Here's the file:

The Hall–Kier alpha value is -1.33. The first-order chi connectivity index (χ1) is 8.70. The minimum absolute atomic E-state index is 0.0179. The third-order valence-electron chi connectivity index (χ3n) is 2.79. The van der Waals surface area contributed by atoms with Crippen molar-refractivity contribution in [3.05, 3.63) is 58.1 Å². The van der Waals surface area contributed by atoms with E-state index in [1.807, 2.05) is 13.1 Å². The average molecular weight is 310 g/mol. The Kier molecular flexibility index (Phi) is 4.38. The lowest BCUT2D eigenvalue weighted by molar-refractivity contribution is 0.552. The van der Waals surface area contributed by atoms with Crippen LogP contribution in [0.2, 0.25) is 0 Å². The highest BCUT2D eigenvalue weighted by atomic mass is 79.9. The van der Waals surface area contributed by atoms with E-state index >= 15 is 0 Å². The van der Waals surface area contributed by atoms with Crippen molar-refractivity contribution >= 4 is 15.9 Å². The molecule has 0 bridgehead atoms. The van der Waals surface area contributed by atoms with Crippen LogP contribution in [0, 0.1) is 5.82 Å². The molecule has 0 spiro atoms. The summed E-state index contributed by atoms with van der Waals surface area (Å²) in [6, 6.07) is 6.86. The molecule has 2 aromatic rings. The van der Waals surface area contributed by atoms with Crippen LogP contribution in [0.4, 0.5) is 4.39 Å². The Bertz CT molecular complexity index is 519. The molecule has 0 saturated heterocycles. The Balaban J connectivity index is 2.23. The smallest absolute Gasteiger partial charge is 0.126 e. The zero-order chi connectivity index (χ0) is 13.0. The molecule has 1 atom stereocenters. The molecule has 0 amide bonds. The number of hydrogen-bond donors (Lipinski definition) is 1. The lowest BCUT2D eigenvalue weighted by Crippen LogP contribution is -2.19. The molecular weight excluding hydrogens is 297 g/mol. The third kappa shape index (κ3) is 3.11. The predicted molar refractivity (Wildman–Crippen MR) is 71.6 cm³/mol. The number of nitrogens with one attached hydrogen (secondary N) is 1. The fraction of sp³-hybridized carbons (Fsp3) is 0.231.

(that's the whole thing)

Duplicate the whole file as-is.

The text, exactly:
The Hall–Kier alpha value is -1.33. The first-order chi connectivity index (χ1) is 8.70. The minimum absolute atomic E-state index is 0.0179. The third-order valence-electron chi connectivity index (χ3n) is 2.79. The van der Waals surface area contributed by atoms with Crippen molar-refractivity contribution in [3.05, 3.63) is 58.1 Å². The van der Waals surface area contributed by atoms with E-state index in [1.807, 2.05) is 13.1 Å². The average molecular weight is 310 g/mol. The Kier molecular flexibility index (Phi) is 4.38. The lowest BCUT2D eigenvalue weighted by molar-refractivity contribution is 0.552. The van der Waals surface area contributed by atoms with Crippen LogP contribution in [0.2, 0.25) is 0 Å². The highest BCUT2D eigenvalue weighted by atomic mass is 79.9. The van der Waals surface area contributed by atoms with E-state index >= 15 is 0 Å². The van der Waals surface area contributed by atoms with Crippen molar-refractivity contribution >= 4 is 15.9 Å². The molecule has 0 bridgehead atoms. The van der Waals surface area contributed by atoms with Crippen LogP contribution in [0, 0.1) is 5.82 Å². The molecule has 0 spiro atoms. The summed E-state index contributed by atoms with van der Waals surface area (Å²) in [6, 6.07) is 6.86. The molecule has 2 aromatic rings. The van der Waals surface area contributed by atoms with Crippen LogP contribution in [0.4, 0.5) is 4.39 Å². The Bertz CT molecular complexity index is 519. The molecule has 0 saturated heterocycles. The Balaban J connectivity index is 2.23. The smallest absolute Gasteiger partial charge is 0.126 e. The zero-order chi connectivity index (χ0) is 13.0. The molecule has 1 atom stereocenters. The molecule has 0 amide bonds. The number of hydrogen-bond donors (Lipinski definition) is 1. The lowest BCUT2D eigenvalue weighted by Crippen LogP contribution is -2.19. The molecular weight excluding hydrogens is 297 g/mol. The third kappa shape index (κ3) is 3.11. The predicted molar refractivity (Wildman–Crippen MR) is 71.6 cm³/mol. The number of nitrogens with one attached hydrogen (secondary N) is 1. The fraction of sp³-hybridized carbons (Fsp3) is 0.231.